Devastating Effects of Technology and Consumerism in M.t. Anderson’s Feed and Pixar's Wall-e

Published: 2021-06-17 09:43:23
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Damnation by Automation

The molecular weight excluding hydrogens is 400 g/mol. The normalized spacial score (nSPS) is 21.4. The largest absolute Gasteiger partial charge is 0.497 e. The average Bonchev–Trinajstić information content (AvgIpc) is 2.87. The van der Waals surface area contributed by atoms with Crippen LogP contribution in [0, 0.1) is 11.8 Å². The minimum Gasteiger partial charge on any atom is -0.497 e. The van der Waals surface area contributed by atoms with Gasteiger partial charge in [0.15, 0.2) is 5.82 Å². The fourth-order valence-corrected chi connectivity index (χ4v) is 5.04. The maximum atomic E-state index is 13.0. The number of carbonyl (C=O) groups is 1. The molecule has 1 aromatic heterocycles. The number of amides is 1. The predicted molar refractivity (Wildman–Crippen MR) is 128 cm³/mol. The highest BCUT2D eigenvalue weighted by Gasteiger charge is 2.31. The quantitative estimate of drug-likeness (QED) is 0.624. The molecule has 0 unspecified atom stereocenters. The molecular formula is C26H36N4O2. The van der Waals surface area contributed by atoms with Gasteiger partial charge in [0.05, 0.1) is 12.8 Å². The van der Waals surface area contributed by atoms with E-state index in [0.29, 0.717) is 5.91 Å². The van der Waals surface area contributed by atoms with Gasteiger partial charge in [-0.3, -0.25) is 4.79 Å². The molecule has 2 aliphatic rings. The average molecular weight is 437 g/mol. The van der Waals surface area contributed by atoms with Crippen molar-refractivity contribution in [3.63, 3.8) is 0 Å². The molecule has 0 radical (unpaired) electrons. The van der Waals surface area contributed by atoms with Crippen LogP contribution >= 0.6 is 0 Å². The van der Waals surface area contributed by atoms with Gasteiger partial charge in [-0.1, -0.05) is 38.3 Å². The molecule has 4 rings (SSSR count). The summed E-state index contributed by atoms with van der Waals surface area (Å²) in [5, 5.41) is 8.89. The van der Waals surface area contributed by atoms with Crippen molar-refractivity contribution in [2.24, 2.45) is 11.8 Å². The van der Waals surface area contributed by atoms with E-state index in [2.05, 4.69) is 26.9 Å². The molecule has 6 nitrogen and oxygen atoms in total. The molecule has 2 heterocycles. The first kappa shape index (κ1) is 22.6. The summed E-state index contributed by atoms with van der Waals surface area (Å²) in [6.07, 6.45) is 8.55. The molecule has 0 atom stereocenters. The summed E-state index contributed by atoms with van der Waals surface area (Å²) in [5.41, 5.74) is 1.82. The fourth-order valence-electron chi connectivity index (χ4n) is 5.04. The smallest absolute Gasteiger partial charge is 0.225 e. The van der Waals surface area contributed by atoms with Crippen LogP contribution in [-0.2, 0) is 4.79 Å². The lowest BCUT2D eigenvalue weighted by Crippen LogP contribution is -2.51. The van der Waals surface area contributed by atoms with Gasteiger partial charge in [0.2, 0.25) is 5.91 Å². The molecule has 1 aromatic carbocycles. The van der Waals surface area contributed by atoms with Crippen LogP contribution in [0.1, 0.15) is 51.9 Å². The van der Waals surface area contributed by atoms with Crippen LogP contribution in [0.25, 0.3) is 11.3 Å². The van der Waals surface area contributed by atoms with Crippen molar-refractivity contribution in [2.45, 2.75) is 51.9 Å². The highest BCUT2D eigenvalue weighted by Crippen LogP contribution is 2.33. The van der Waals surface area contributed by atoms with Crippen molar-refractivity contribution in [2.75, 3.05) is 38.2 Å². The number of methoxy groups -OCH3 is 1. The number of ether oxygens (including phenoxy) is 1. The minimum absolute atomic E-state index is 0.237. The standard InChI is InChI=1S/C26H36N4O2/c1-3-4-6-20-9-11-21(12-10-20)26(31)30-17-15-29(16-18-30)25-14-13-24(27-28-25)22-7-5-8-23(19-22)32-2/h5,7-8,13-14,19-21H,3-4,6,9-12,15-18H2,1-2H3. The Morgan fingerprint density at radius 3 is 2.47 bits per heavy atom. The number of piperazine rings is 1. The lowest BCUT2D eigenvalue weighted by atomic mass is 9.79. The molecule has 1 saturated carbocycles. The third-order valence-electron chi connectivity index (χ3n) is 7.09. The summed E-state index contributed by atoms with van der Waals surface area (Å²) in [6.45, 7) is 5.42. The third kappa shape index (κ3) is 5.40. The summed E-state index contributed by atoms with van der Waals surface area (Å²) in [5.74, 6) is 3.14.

One account, Feed by M.T Anderson, a group of teens love in a hyper automated world. While spending their spring break on the Moon, Titus and his friends meet Violet Durn, whose questioning attitude is completely new to the others. At a club, a strange man approaches them, they get hacked and fall sick. All go to the hospital, but since Violet doesn’t have enough money, she does not get fully healed. Through the whole hospital phenomena, Violet and Titus form a relationship, and fall in love. Violet confides in Titus that she dislikes the feed, and informs him of her desire to resist it, and how she hates a fashion trend, lesions. Violet malfunctions, and falls into a coma. While in the coma, Violet sends Titus what memories she has left, and titus deletes them. As Violet passes away, there are several memories, never to be seen again. In an act of grief, Titus buys several pairs of jeans, until he runs out of credit. In another film account, Wall-E, he is a robot who is tasked with cleaning up the trash from the Earth, and to make cubes to compact the trash. Eva is a plant containment unit robot, who searches for life on Earth, and who is required to return to space when she finds it. Humans are in a spaceship the AXIOM, floating around space, losing bones, buying useless stuff, gaining weight, and losing basic means to life, movement, healthy food, and awareness of surroundings. On the ship, the machines took over, gaining full control. These machines threatened whatever life existed on Earth, and ran completely automatically. With a team of rogue robots, Eva and Wall-E secure a plant and revive Earth with the humans on the AXIOM. In thorough examination of M.T. Anderson’s Feed and Pixar’s Wall-E, comparisons and contrasts exist, especially in the damnation of society by consumerism and technology.